Gospel of John Chapter 11

raising of LazarusCan you believe it? We have a whole week off, during which we will all be so busy that there will be little time to think about our friends in Bible study. Karen and I hope you enjoy your Thanksgiving “hootenanny”. Remember that we do not have class on Tuesday November 25th. As much as Karen and I love being with all of you, we will not be at St. Rita’s on that Tuesday morning.
Since we are all so busy for the holiday, I just wanted to leave you with one idea to ponder on your own, while you stir a pot or wash a plate, and a little exercise – certainly not strenuous – to encourage you to relax and spend a moment with the Lord.Ponder this: Jesus tells His disciples that Lazarus is asleep, when Lazarus is really dead. In the first letter to the Thessalonians of St. Paul, we read of “brothers who have fallen asleep.” Is that how God thinks of our deaths – that we have just fallen asleep – until that glorious moment when He wakes us in heaven?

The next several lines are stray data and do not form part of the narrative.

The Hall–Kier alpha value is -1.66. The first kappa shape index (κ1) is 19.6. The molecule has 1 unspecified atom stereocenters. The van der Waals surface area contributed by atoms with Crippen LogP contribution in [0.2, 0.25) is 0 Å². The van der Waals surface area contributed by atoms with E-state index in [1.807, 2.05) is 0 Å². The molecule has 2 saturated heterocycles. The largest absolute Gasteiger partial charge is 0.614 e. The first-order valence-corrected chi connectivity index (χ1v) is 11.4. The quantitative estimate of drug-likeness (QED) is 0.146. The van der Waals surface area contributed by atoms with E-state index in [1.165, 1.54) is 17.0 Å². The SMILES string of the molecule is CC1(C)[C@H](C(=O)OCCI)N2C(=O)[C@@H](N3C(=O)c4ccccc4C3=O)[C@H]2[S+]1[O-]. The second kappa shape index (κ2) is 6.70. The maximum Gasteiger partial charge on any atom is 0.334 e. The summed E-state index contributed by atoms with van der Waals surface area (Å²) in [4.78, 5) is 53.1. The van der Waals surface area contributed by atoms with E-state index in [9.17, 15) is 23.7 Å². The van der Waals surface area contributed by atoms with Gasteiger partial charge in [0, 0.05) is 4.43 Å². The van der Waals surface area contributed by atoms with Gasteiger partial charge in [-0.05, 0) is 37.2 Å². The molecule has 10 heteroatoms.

The little exercise: As I sat in the Adoration Chapel this afternoon reading Chapter 11 of John’s Gospel, the following verse caught my attention: “Now Jesus loved Martha….”. I have seen myself often, as we all have, in Martha, in her dedication to her home and the comfort of her guests, and in the way that she worried and fussed about everything. (Luke 10:38-41) I wondered if I could replace my name in that verse from John’s Gospel, so that it would read: “Now Jesus loved Franciene….”? Do I believe that Jesus loves me? I can readily reply when asked, “of course, He loves me”, and list all the reasons why I know this to be so. But do I really believe that He loves me?  Go ahead and ask yourself that question. Do you believe that Jesus loves you? Really believe it? Place your name in that statement from the Gospel of John and say with certainty, “yes, I know deep in my very heart and soul that Jesus loves me”.  We often sing the hymn in Church which begins “Lord, I know You are near, You are always at my side.” So some time this holiday week, after all the food is cooked and eaten, dishes washed and leftovers safely stored, go sit in a peaceful place by yourself, put your feet up, close your eyes, quiet your breathing and relax. Then ask the Lord, who is near and always at your side, “Do you love me?” and wait expectantly for His reply.